Crypto Firms Reckon With Risk Following Collapse
Cryptocurrency firms are re-tooling risk management to prevent another credit crisis
- Crypto should watch its exposure to other markets and let algorithms handle lending, industry experts say
- “We have seen a significant inflow of crypto companies coming to us asking for risk management solutions over the past month and a half,” an industry exec told Blockworks
For crypto builders hoping to move fast and break things, talk of risk management tends to really kill the vibe.
But Terra’s collapse wiping $2 trillion in nominal value from crypto markets, combined with Three Arrows Capital (3AC)’s loan default leaving a slew of lenders strapped for cash, many in the space are calling on crypto firms to manage risk more effectively.
Conversations with market participants reveal there is no silver bullet to mitigate risk, but simple corrections could limit the extent of future market downturns. Embattled crypto firms are also receptive to making changes.
Prior to the recent credit crisis, many crypto builders thought of risk management primarily in terms of hack prevention, Adam Zarazinski, the CEO of crypto analytics firm Inca Digital, told Blockworks.
“If you’re looking at risk management and compliance just through the forensics lens, you’re looking at the market with blinders on,” Zarazinski said. “There’s a lot more data other than just Chainalysis.”
Zarazinski’s clients are now thinking more broadly about risk.
“We have seen a significant inflow of crypto companies coming to us asking for risk management solutions over the past month and a half,” Zarazinski said.
Most companies asked for cross-market surveillance to guard against risky exposure and natural language data from social media that can identify market trends early.
Widespread leverage across crypto ramps up risk
Last week, Galaxy Investment Partners CEO Mike Novogratz admitted he was “darn wrong” about leverage risks in crypto and surmised that few could have seen the extent of dangerous exposure in the crypto space.
Hindsight is 20/20, but some in the industry believe portions of the recent crash were preventable.
“Terra wasn’t a shock to anyone who spent time looking at the technology. People had been raising alarm bells for a long time,” Steven Goldfeder, CEO of Offchain Labs, said. “The information was out there” on which crypto firms were not trustworthy.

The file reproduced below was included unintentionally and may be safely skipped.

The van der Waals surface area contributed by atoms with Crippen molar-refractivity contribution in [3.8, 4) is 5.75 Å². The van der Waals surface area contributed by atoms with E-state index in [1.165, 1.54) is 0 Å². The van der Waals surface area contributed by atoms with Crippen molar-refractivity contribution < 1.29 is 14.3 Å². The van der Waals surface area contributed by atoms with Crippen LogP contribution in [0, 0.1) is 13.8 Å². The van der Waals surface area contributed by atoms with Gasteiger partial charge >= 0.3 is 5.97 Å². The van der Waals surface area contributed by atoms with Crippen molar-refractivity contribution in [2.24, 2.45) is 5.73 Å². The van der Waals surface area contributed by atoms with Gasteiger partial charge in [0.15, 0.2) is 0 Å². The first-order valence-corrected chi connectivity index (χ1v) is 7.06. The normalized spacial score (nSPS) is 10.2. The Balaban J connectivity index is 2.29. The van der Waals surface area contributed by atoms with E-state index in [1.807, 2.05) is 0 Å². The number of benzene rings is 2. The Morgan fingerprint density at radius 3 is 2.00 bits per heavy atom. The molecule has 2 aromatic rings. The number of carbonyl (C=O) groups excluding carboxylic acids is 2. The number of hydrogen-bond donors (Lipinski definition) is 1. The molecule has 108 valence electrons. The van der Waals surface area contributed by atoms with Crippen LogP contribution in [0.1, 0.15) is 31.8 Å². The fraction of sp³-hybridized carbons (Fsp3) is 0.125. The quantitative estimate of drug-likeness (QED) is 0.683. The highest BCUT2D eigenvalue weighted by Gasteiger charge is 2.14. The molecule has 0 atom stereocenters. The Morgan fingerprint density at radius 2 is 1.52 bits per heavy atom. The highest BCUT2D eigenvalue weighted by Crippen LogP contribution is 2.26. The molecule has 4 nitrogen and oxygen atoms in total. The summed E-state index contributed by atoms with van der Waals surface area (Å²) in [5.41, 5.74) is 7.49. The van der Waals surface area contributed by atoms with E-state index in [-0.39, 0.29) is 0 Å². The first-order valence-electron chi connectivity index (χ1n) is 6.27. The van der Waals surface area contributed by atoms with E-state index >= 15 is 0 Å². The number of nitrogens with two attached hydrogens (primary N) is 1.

Meanwhile, US government officials continue to drag their feet on crypto regulation. California Rep. Maxine Waters announced Wednesday negotiations for a US stablecoin bill will be delayed until after the summer congressional recess.
“I hope people are more mindful and do further diligence,” Annabelle Huang, managing partner of Amber Group, said, “instead of saying, ‘Hey, he’s a crypto influencer, let me park my money with him,’ or ‘Just because my friends gave my money to him, it’s safe to [invest].'”
Court filings show Voyager Digital gave over-leveraged hedge fund Three Arrows Capital an unsecured $650 million loan, leading Voyager to declare bankruptcy when 3AC defaulted.
Voyager and other investors in the $10 billion fund were drawn in part by 3AC’s reputation as a savvy dealmaker.
Remove the human element to help stay afloat
Huang comes from a traditional finance (TradFi) background and hopes crypto will pick up TradFi’s conservative borrowing practices. “If you have two to five times leverage, you risk being wiped out in a day,” Huang said.
She also emphasized that collateral should be handled algorithmically to control for human error.
“A lot of the losses in the crash from some of the lending platforms likely resulted from the fact they exercised human discretion or extended favor to counterparties during the recession,” Huang said.
Ex-employees reported Celsius’ compliance department only contained three people, a tiny number for a crypto bank at one point handling $25 billion in assets.
Bolstering risk management will require bear-market investment from crypto companies.
Each of the companies Blockworks spoke to said lenders especially should look at bringing on additional full-time risk management staff.
“Companies are a little nervous to spend money but they all know they need more risk management,” Goldfeder said.
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